April 27, 2012

DRAFT Washington Coast Sustainable Salmon Plan

Page 103


DRAFT

STRATEGY C2: DEVELOP PARTNERSHIPS FOR HATCHERY REFORM ADDRESSES THREAT: INAPPROPRIATE HATCHERY AND HARVEST MANAGEMENT

The Pacific Northwest Hatchery Reform Project was established in 2000 by Congress to fund improvement in hatcheries while recognizing their legitimate role in meeting harvest and conservation goals. Its independent scientific review panel, the Hatchery Scientific Review Group (“HSRG”), has reviewed all state, tribal and federal hatchery programs in Washington. Pacific Coast reports completed to date can be found at http://hatcheryreform.us/hrp/reports/puget/welcome_show.action. So far, projects have focused on the “low-hanging fruit”; in most cases more costly actions have been deferred. Since HSRG recommendations have not been universally accepted by all affected entities, WCSSP supports moving forward cautiously with the HSRG recommendations, in Salmon Stronghold watersheds and others, inviting full discussion before endorsing actions, while mindful that the Washington Fish and Wildlife Commission policy C3619 22 on hatchery and harvest reform directs WDFW to implement the recommendations without geographic priority and recognizing that hatchery reform is largely a responsibility of the fisheries co-managers.

Action C2.1:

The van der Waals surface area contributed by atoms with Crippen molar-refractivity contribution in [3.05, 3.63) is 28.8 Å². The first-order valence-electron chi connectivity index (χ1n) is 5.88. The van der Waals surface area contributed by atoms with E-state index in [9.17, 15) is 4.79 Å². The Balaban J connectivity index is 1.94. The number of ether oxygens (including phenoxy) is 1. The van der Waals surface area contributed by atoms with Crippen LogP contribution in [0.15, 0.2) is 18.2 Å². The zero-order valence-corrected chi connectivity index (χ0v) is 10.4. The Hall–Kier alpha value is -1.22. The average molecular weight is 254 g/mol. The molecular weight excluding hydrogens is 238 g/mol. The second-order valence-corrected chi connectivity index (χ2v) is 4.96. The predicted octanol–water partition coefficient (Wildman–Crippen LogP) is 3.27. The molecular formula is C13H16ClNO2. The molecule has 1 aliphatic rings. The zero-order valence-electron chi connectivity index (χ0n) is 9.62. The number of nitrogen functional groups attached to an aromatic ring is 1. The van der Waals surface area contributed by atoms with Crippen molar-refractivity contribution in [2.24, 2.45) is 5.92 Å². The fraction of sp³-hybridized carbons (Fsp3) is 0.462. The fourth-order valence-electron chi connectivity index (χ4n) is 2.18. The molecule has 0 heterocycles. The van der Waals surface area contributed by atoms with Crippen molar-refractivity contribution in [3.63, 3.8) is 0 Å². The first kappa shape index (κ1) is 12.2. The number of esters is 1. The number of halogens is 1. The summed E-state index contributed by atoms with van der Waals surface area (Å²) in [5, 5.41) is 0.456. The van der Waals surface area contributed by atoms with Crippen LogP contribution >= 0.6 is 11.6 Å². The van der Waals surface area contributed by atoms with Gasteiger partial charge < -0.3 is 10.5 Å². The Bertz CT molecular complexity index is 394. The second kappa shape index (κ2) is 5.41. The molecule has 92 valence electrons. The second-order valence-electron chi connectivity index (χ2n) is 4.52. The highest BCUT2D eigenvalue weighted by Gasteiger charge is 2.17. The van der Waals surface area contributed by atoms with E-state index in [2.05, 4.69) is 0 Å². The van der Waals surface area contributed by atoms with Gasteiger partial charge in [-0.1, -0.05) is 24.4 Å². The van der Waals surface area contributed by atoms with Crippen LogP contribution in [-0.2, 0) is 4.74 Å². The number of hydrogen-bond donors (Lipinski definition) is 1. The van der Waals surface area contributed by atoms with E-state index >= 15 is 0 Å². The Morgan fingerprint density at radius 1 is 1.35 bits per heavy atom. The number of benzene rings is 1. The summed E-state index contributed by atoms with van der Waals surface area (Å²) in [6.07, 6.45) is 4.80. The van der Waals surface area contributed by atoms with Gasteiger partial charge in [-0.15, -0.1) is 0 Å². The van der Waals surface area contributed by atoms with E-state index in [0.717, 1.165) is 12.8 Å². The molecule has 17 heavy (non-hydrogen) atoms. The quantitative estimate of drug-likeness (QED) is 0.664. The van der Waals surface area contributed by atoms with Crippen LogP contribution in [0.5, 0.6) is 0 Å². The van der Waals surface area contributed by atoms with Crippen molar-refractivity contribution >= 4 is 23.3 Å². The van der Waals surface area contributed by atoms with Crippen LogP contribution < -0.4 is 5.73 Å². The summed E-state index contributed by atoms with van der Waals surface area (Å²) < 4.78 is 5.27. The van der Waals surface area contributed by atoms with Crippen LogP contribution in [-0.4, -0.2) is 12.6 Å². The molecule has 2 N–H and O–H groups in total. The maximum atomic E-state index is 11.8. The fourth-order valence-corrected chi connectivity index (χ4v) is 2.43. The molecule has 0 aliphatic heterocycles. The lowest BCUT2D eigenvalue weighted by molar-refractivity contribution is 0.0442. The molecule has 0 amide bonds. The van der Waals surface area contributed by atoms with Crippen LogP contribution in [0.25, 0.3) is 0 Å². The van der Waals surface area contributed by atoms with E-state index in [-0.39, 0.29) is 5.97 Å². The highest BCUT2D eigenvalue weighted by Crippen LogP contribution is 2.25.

Promote a dialogue on hatchery reform within the Coast Region

a. Host roundtable discussions on the implementation of HSRG recommendations in the Region. b. Assist co-managers in information exchanges, data generation, and fundraising. c. Assist co-managers with the design and designation of Wild Salmon Management Zones pursuant to WDFW Policy C-3619 (FWC, 2009).

22

http://wdfw.wa.gov/commission/policies/c3519.html

April 27, 2012

DRAFT Washington Coast Sustainable Salmon Plan

Page 104


DRAFT

D. USE ECONOMIC TOOLS TO PROTECT, RESTORE AND MAINTAIN ECOSYSTEM VALUES There are six strategies to Use Economic Tools to Protect, Restore, and Maintain Ecosystem Values: Strategy D1

Value Ecosystem Services

Strategy D2

Support Incentives for Keeping Agriculture, Timber, and Residential Land Use

Strategy D3

Promote Coastal Wild Salmon as a Premium Market Product

Strategy D4

Advocate for a Barrel Transport Fee to Fund Oil Spill Response Capacity

Strategy D5

Explore Environmental Markets, Offset & Compensation Programs, Conservation Futures Tax, and Mitigation Funding

STRATEGY D1: VALUE ECOSYSTEM SERVICES ADDRESSES THREATS: SHORELINE MODIFICATION INCLUDING DIKES, LEVEES, ARMORING, BULKHEADS; INAPPROPRIATE RESIDENTIAL AND COMMERCIAL DEVELOPMENT